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Uppingham & the Villages Through Time
- By Trevor Hickman
Published by Amberley Publishing, Stroud - ISBN 97-1-4456-1760-2
96 pages, paperback, £14.99
Trevor Hickman’s enthusiasm for the history of Leicestershire and Rutland is well known
locally and so any new title from this author always attracts attention. This nicely-produced
volume from Amberley Publishing’s ‘Through Time’ series is in the same vein as many other
such books which contain reproductions of historic photographs, sometimes, as here,
combined with recent views (in this case, mostly from 2006), but one of the attractions of
this series is the use of full colour throughout, which enables us to appreciate the carefully-
applied tints often to be found on old postcards. Also, improved printing techniques here
generally bring a sharpness to the historic views which has sometimes been lacking in
books like these and better reflects the skills of the original photographers: but of these
unfortunately, as so often, we are told nothing even though in many cases their names are
recorded on the postcards.
The title of the book, even with its sub-title enumerating some of the villages concerned,
doesn’t really reflect its geographical range since in fact it extends all the way to Ryhall and
the Castertons – not villages that one would normally associate with Uppingham which
after all lies near the southern extremity of the county. This means that in the case of many
villages we are only treated to one or two photographs where perhaps we might have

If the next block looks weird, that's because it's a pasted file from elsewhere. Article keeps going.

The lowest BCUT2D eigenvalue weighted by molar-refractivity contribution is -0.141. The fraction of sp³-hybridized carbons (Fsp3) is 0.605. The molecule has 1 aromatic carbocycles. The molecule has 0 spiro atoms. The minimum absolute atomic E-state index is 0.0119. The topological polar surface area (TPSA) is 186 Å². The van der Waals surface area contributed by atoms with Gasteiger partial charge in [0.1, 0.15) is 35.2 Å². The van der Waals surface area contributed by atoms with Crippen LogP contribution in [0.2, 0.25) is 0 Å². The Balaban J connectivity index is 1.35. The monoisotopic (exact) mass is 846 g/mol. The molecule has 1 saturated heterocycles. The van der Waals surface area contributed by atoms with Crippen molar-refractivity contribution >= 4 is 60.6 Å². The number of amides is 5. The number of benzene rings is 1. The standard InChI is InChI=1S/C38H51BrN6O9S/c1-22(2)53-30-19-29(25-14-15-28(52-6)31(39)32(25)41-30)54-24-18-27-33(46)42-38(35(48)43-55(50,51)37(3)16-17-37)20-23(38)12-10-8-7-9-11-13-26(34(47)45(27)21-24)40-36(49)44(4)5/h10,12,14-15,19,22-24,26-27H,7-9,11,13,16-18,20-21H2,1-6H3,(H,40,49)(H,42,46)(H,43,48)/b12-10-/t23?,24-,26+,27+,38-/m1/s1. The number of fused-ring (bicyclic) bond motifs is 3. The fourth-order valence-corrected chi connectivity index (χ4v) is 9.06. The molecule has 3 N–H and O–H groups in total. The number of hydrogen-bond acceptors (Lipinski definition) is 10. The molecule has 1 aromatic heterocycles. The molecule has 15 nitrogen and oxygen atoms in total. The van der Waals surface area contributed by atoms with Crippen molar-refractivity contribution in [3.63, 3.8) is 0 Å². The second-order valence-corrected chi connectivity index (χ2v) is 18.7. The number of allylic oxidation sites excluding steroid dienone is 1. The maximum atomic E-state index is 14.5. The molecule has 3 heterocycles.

expected more, and often the more recent views are those of public houses: in fact, a better
sub-title might have been ‘Rutland pubs I have known’!
The format of books like these means that the extent of information that can be contained in the captions is limited. This makes them
hard to write accurately and concisely, and precludes the possibility of giving references to sources unless there is a more extensive
general introduction; thus several line drawings from the Rutland volumes of Victoria County History remain unacknowledged.
Sometimes a single caption is used for two photographs, which doesn’t always work well since the heading may not sufficiently reflect
the content of each of them. However, the captions do contain much information about dates and individuals (incumbents, publicans,
stationmasters, shopkeepers), although where dates are attributed to individual views these may be on the basis more of the postmark
than the actual photograph. Occasionally, where the present tense is used, there can be traps for the unwary reader: on p30, for
instance, Normanton Hall was  the home of the Earl of Ancaster, and on p95 Uppingham School’s Boer War memorial hall had
then  been renamed the Concert Hall and Gymnasium – now it is the Uppingham Theatre.
reviewer’s face since he spent (mis-spent?) many terms in the study and dormitory block shown.
Despite such reservations, this volume is a useful addition to the Rutland bookshelves because it does contain some particularly
interesting photographs. Of these one might mention just two which merit further investigation. On p45, there is a view of the Glaston
Coffee Tavern in 1905, with a motorcar outside bearing a Rutland (FP) number plate – if this could be read on the original, its owner
could be traced in the vehicle registration archives in the Record Office for Leicestershire, Leicester & Rutland. On p41, there is an
intriguing view of Barrowden with a LNWR train on the viaduct over the Welland – surely not ‘a goods train ... travelling along’ the railway
since it is clearly posed with the driver, fireman and others facing the camera, and with another man standing on top of an unfinished
structure, perhaps a water tank, on the right; the viaduct all looks very new – what does this photograph commemorate? One would
rather like to know.
Note: A companion volume in the same format - Oakham & the Villages Through Time, also by Trevor Hickman (ISBN 97-81-4456-1687-2) -
was published by Amberley in August 2013